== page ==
Seattle Mennonite church is a resilient community. It is tenacious and strong, but there has been pain here. There have been broken relationships and hurt. When we can sit at table together, when we can offer ourselves in service to our sisters and brothers, even when we do not agree, we allow ourselves to be in the vulnerable position of hopeful and holy relationship – not necessarily in unison or full accord, but with a will to be humble in Christ.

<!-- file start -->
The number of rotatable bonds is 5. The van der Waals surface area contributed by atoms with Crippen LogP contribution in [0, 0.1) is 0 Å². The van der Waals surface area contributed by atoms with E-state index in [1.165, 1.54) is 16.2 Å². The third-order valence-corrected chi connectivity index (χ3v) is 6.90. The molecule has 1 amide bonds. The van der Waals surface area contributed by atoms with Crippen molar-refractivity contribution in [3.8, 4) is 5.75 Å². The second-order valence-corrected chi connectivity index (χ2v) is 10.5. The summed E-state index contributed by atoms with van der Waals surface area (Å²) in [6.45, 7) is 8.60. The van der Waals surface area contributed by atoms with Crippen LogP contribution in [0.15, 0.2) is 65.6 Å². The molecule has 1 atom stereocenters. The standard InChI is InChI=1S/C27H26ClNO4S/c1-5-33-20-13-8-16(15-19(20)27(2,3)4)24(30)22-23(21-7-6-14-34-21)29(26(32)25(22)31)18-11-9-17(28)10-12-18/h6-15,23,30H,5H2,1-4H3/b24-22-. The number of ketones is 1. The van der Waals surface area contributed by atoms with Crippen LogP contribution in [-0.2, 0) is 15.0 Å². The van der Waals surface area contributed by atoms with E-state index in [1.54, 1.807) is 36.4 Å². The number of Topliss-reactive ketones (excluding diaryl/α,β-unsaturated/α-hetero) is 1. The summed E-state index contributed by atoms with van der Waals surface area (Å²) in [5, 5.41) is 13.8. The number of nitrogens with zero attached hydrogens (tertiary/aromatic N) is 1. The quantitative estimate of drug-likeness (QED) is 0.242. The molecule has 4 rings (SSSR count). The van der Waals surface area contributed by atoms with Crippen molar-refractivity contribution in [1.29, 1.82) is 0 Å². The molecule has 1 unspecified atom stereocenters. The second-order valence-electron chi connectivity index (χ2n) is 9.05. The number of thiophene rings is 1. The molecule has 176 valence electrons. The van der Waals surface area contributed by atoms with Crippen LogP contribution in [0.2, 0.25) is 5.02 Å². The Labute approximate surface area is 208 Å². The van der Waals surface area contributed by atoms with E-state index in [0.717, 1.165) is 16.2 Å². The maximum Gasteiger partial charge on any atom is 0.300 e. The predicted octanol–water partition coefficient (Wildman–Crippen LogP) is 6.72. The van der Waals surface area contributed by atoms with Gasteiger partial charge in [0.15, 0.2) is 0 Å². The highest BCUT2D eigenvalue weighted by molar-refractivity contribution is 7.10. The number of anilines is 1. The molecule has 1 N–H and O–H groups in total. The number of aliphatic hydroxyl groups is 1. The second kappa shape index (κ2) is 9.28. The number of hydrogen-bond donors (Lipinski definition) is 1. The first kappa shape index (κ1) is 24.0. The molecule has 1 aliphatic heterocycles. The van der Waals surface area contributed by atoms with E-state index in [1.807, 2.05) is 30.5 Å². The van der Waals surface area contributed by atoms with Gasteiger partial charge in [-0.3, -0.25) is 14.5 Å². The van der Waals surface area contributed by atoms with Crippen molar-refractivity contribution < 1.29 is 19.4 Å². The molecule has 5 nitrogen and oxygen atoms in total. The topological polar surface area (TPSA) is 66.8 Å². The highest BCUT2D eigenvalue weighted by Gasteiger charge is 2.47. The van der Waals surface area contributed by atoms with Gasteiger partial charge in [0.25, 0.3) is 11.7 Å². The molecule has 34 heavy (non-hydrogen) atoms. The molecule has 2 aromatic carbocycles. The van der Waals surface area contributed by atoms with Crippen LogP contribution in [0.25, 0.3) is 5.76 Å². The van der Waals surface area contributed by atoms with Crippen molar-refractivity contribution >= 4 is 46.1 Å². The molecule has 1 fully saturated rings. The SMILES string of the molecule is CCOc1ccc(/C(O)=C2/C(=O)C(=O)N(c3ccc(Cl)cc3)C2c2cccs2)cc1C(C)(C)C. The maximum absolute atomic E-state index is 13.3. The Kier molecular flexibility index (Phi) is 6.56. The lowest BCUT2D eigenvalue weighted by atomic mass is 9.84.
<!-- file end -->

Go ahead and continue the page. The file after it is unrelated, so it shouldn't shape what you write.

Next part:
When Jesus washed his disciples feet he was crossing a barrier that was unspeakable for his disciples. He was their revered teacher and they his students. He was their master and they his followers. Even though he had taught them the lesson of the upside-down kingdom in many ways before this event, he had never shown it so clearly as he did when he offered to wash their feet. I contacted John Rempel recently, who was a professor of mine and who was a key writer of the ministers’ manual for the Mennonite Church to ask him why foot washing didn’t have a greater presence in the Ministers’ Manual. He shared with me an excerpt from an Alan Paton book (the author of Cry the Beloved Country ) in which an esteemed white South African judge washes the feet of his black maid in the context of an all black worship service. It is a powerful piece of writing and yet even that is not a situation that resonates for us. In a society where, at least nominally, we tout equality, there is not so near a parallel boundary to be crossed.